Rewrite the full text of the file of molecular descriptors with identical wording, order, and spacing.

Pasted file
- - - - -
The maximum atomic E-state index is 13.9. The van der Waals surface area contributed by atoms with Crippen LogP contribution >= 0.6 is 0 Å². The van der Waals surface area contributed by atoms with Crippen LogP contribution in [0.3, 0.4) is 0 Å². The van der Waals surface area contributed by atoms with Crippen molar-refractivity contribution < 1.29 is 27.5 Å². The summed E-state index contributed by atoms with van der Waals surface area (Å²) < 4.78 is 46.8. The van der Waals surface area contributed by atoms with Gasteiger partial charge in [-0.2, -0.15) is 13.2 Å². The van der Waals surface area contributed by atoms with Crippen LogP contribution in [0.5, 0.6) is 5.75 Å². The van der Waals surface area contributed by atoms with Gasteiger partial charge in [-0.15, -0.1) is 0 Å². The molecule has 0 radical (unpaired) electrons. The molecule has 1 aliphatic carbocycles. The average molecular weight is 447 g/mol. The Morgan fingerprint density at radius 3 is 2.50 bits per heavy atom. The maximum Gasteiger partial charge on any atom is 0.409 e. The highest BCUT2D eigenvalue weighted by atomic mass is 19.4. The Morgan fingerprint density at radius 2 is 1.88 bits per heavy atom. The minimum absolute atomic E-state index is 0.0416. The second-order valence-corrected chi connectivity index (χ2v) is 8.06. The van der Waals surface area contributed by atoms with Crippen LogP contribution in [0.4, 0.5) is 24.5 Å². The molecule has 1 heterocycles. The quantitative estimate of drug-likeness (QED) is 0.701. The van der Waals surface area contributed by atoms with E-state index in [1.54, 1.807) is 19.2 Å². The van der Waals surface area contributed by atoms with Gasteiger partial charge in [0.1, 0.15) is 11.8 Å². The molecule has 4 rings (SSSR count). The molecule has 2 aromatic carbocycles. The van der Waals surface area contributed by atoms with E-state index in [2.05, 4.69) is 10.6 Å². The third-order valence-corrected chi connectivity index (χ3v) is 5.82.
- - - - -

The maximum atomic E-state index is 13.9. The van der Waals surface area contributed by atoms with Crippen LogP contribution >= 0.6 is 0 Å². The van der Waals surface area contributed by atoms with Crippen LogP contribution in [0.3, 0.4) is 0 Å². The van der Waals surface area contributed by atoms with Crippen molar-refractivity contribution < 1.29 is 27.5 Å². The summed E-state index contributed by atoms with van der Waals surface area (Å²) < 4.78 is 46.8. The van der Waals surface area contributed by atoms with Gasteiger partial charge in [-0.2, -0.15) is 13.2 Å². The van der Waals surface area contributed by atoms with Crippen LogP contribution in [0.5, 0.6) is 5.75 Å². The van der Waals surface area contributed by atoms with Gasteiger partial charge in [-0.15, -0.1) is 0 Å². The molecule has 0 radical (unpaired) electrons. The molecule has 1 aliphatic carbocycles. The average molecular weight is 447 g/mol. The Morgan fingerprint density at radius 3 is 2.50 bits per heavy atom. The maximum Gasteiger partial charge on any atom is 0.409 e. The highest BCUT2D eigenvalue weighted by atomic mass is 19.4. The Morgan fingerprint density at radius 2 is 1.88 bits per heavy atom. The minimum absolute atomic E-state index is 0.0416. The second-order valence-corrected chi connectivity index (χ2v) is 8.06. The van der Waals surface area contributed by atoms with Crippen LogP contribution in [0.4, 0.5) is 24.5 Å². The molecule has 1 heterocycles. The quantitative estimate of drug-likeness (QED) is 0.701. The van der Waals surface area contributed by atoms with E-state index in [1.54, 1.807) is 19.2 Å². The van der Waals surface area contributed by atoms with Gasteiger partial charge in [0.1, 0.15) is 11.8 Å². The molecule has 4 rings (SSSR count). The molecule has 2 aromatic carbocycles. The van der Waals surface area contributed by atoms with E-state index in [2.05, 4.69) is 10.6 Å². The third-order valence-corrected chi connectivity index (χ3v) is 5.82.